US 4489444 A
A golf ball position marker holder has a pad joined with a flap with confrontable surfaces of the pad and flap formed of materials that interlock so as to releasibly grip one another. The flap has an aperture of a size and shape such that the spike of the ball marker may extend therethrough while its base may not.
1. A holder for holding a golf ball position marker having a disc-shaped base from one side of which a spike projects, and with said holder comprising a pad permanently joined with a flap such that the flap may be removably positioned upon said pad, and with confrontable surfaces of said pad and flap being respectively formed of fibrous materials that interlock so as to releasibly grip one another, and with said flap having an aperture of a size and shape such that the spike of the golf ball position marker when seated upon the pad may extend therethrough once the flap is placed upon the pad but the marker base may not be passed therethrough.
2. A golf ball position marker holder in accordance with claim 1 further comprising a golf glove to which said pad and flap are secured whereby the pad and flap are joined together by the glove.
3. A golf ball position marker holder in accordance with claim 1 further comprising a clip to which said pad is secured.
4. A golf ball position marker holder in accordance with claim 1 wherein said flap has a second aperture of a size and shape such that the spike of a golf ball position marker may be positioned and held therein by frictional engagement.
5. A golf ball position marker holder in accordance with claim 1 in combination with a golf ball position marker formed of a material that does not interlock with the flap or pad materials.
6. The golf ball position marker and marker holder combination of claim 5 wherein said marker is composed essentially of a plastic material.
This invention relates generally to sports equipment and particularly to devices for holding golf ball markers.
In the game of golf a player's ball on a green will often lie within or close to the path between the cup and the ball position of another player. To overcome this interference or stymie, and to avoid distraction, the player with the interferring ball will mark its position and then temporarily remove the ball from the putting surface of the green. This marking is typically done with a plastic ball marker in the form of a disc-shaped base from one principal surface of which a short spike or tit projects. Once pressed to the green the spike penetrates the soil so as to anchor the marker in place while the base provides a smooth surface over which other players' balls may roll without impairment to their roll speed or direction.
Though ball markers of the type described function well they are somewhat cumbersome to use. Specifically, when not in use they typically are carried in a pocket of a player's trousers or skirt. However, since they are generally of the same size and feel as some coins, such as pennies and dimes, which also are carried in the pockets, and since they are usually mixed with golf tees in the pockets, they are not readily retrievable. Thus, a player will often have to fumble about in trying to locate one in his pocket right at a time when other players are waiting for him to mark his ball.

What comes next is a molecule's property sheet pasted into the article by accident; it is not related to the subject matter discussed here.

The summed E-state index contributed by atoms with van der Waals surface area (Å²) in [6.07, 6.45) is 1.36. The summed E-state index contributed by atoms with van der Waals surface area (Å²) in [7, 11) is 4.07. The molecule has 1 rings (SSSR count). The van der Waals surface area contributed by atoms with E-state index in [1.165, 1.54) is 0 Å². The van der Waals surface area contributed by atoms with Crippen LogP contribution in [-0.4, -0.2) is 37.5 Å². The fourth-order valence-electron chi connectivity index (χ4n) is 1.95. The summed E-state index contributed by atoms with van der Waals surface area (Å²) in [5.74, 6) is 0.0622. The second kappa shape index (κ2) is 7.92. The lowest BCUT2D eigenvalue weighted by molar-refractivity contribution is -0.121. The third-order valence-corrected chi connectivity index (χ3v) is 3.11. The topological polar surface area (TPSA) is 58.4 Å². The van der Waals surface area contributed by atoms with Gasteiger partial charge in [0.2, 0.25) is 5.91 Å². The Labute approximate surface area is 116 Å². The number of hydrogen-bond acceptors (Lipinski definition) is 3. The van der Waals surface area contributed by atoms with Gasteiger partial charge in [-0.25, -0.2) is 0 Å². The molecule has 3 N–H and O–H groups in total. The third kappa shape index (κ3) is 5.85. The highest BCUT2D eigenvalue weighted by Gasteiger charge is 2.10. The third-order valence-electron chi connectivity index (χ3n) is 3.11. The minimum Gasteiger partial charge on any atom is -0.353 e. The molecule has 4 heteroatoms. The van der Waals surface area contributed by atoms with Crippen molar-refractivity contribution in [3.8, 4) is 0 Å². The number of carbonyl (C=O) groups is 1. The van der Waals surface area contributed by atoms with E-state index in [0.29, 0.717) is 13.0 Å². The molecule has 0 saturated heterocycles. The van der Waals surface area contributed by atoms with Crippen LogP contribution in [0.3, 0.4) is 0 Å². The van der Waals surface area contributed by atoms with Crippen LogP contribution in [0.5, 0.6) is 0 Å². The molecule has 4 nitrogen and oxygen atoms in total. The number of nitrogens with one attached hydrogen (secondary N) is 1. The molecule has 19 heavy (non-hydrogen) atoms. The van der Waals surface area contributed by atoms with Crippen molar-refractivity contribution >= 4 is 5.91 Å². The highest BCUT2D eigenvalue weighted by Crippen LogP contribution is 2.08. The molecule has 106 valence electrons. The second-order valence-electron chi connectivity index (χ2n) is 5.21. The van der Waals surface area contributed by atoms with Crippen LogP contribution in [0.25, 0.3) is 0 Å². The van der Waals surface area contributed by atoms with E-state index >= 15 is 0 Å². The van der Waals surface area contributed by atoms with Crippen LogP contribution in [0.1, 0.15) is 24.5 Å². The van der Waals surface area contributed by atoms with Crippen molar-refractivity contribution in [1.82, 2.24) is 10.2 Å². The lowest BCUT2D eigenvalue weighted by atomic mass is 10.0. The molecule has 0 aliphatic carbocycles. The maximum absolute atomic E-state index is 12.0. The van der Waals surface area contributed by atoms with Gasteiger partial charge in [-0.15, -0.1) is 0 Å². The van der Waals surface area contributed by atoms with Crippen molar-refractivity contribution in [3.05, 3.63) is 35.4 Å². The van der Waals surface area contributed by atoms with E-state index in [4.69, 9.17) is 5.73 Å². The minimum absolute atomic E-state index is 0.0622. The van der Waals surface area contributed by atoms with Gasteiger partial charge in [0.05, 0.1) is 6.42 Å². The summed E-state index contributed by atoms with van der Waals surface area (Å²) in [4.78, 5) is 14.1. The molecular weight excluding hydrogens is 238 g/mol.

Heretofore, devices and items of wearing apparel have been developed for holding golf accessories such as ball markers and tees while not in use. For example, U.S. Pat. No. 3,895,797 teaches a golf ball marker having a surface formed of a non-woven fibrous material that forms a soft mat similar in texture to the grass of a green. A pad faced with resilient hooks for temporary locking connection with the non-woven fibers is provided that may be attached to the visor of a cap. Unfortunately, though such may be used with facility it is done so at a substantial increase in cost. Moreover, many players, who have traditionally used coins as markers, or smooth plastic markers, question their effect upon ball roll.
U.S. Pat. No. 4,069,954 discloses a wrist band type of golf accessory holder formed with elastic tapes. Again, though the device does work it is an independent accessory in itself that must be purchased and worn. Many golfers feel uncomfortable in wearing such a band, loaded with accessories, on their wrists while executing golf swings. Furthermore, fastening and releasing a marker from the bands requires a substantial degree of dexterity since the markers must be seated and unseated between the loops much as one fastens and unfastens a button from a button hole--but all done with only one hand.
Accordingly, it is seen that there remains a need for a device or apparatus for holding golf ball markers that would be simple to use, inexpensive, and which would not necessarily constitute an item of apparel in addition to that normally worn by golfers. It is to the fulfillment of this need that the present invention is primarily directed.